Amazing stuff overall. And the paper is written so well. I found reading it very inspiring.
  • "most files are mutated by appending new data rather than overwriting existing data. Random writes within a file are practically non-existent. Once written, the files are only read, and often only sequentially"
  • "We have also introduced anatomic append operation so that multiple clients can append concurrently to a file without extra synchronization between them."
    • Multiple clients writing the same file concurrently seems strange.
    • Ah, I see. "Our files are often used as producer-consumer queues or for many-way merging. Hundreds of producers, running one per machine, will concurrently append to a file. Atomicity with minimal synchronization overhead is essential".
  • "Multi-GB files are the common case and should be managed efficiently. Small files must be supported, but we need not optimize for them."
  • "High sustained bandwidth is more important than low latency. Most of our target applications place a premium on processing data in bulk at a high rate, while few have stringent response time requirements for an individual read or write."
  • How do you build PD on top of this then?
  • Single master (SPOF?), for metadata and management. Clients read/write directly to chunkservers.
  • Reading/writing is done in the client lib, interesting.
  • If you decide to change the chunk size, then what happens? It seems like the client lib and the master must use the same "version".
  • Chunk size is 64mb. That's a lot! Especially in 2003.
  • "Lazy space allocation avoids wasting space due to internal fragmentation, perhaps the greatest objection against such a large chunk size"
  • Do they do something for data integrity?
    • 32-bit checksums.
    • Nice that it's so short. Why bother with something cryprographically strong?
    • But for 64kb blocks, not the entire chunk.
  • Master keeps operation log, builds checkpoints in the background.
  • They are minimizing master's involvement in anything.
  • Leases.
  • There seems to be a lot of trust into the client code.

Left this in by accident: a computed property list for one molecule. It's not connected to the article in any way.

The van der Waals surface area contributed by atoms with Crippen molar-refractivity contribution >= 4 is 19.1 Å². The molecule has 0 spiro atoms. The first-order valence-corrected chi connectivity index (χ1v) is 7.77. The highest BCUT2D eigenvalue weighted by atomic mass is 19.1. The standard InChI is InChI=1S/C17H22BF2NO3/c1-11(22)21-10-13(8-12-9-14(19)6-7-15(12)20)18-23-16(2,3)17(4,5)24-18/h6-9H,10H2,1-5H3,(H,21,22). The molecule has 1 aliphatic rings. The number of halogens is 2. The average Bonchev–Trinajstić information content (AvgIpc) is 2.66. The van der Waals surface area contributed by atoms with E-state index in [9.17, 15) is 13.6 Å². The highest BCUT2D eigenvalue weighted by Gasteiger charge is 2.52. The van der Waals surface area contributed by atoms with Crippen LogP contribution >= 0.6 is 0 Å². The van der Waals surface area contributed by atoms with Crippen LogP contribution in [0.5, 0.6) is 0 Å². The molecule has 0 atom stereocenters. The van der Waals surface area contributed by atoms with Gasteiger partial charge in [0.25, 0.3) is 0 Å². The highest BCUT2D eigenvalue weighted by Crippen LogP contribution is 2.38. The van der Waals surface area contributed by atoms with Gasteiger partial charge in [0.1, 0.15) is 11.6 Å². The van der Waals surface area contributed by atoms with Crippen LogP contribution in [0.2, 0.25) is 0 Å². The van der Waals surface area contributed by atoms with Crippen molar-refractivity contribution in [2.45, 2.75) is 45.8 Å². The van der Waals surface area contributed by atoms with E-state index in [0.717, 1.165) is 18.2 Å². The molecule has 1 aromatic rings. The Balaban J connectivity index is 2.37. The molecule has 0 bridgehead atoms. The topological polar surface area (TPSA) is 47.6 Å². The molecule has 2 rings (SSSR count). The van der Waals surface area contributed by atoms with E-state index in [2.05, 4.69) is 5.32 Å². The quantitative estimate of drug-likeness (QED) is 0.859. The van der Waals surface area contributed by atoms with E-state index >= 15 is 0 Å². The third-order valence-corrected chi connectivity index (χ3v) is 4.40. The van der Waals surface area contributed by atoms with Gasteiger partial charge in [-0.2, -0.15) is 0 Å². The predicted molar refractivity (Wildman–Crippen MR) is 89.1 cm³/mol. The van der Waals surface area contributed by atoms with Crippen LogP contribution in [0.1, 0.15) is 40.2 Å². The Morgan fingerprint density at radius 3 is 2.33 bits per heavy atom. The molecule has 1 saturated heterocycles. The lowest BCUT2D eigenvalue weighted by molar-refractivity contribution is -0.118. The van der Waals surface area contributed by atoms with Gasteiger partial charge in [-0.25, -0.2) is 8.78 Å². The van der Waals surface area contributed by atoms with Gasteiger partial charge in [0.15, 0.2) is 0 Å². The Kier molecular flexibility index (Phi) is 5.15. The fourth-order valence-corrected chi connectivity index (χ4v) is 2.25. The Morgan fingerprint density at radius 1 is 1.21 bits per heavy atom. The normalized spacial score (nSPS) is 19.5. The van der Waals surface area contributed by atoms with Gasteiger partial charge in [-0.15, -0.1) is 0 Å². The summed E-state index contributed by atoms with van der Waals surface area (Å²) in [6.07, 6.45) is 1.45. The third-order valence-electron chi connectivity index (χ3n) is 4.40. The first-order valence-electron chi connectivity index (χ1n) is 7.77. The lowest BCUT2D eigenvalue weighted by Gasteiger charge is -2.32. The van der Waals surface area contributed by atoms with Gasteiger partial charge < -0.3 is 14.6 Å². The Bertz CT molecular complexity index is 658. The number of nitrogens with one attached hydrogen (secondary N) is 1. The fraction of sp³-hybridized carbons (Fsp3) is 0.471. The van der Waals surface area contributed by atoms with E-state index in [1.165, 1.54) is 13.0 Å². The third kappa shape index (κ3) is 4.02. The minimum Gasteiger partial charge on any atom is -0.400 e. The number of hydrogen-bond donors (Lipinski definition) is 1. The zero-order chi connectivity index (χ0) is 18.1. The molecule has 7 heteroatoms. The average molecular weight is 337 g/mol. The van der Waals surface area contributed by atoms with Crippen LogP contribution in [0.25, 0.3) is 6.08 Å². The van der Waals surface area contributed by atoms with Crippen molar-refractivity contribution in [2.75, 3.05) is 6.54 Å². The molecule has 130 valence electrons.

• "We decouple the flow of data from the flow of control to use the network efficiently."
  • "Our network topology is simple enough that “distances” can be accurately estimated from IP addresses." Lol
  • "Finally, we minimize latency by pipelining the data transfer over TCP connections. Once a chunk server receives some data, it starts forwarding immediately." Sounds familiar (e.g CDNs and random trees).
  • Fancy control flow to guarantee atomicity.
  • "GFS does not guarantee that all replicas are bytewise identical. It only guarantees that the data is written at least once as an atomic unit" Hmm
  • "we use standard copy-on-write techniques to implement snapshots" Very standard indeed :-)
  • "Unlike many traditional file systems, GFS does not have a per-directory data structure that lists all the files in that directory. Nor does it support aliases for the same file or directory (i.e, hard or symbolic links in Unix terms)."
    • No POSIX for you.
  • Master - "When it fails, it can restart almost instantly. If its machine or disk fails, monitoring infrastructure outside GFS starts anew master process elsewhere with the replicated operation log. Clients use only the canonical name of the master (e.g.gfs-test), which is a DNS alias that can be changed if the master is relocated to another machine."
  • "Initially, GFS was conceived as the backend file system for our production systems. Over time, the usage evolved to include research and development tasks. It started with little support for things like permissions and quotas but now includes rudimentary forms of these. While production systems are well disciplined and controlled, users some times are not. More infrastructure is required to keep users from interfering with one another"
    • Clients read directly from chunkservers - no surprise permissions are hard to manage.
Overall structure
clients (library, RPC -- but not visible as a UNIX FS)
each file split into independent 64 MB chunks
chunk servers, each chunk replicated on 3
every file's chunks are spread over the chunk servers
for parallel read/write (e.g. MapReduce), and to allow huge files
single master (!), and master replicas
division of work: master deals w/ naming, chunkservers w/ data
Master state
in RAM (for speed, must be smallish):
file name -> array of chunk handles (nv)
chunk handle -> version # (nv)
list of chunkservers (v)
primary (v)
lease time (v)
on disk:
checkpointMaster state
in RAM (for speed, must be smallish):
file name -> array of chunk handles (nv)
chunk handle -> version # (nv)
list of chunkservers (v)
primary (v)
lease time (v)
on disk:
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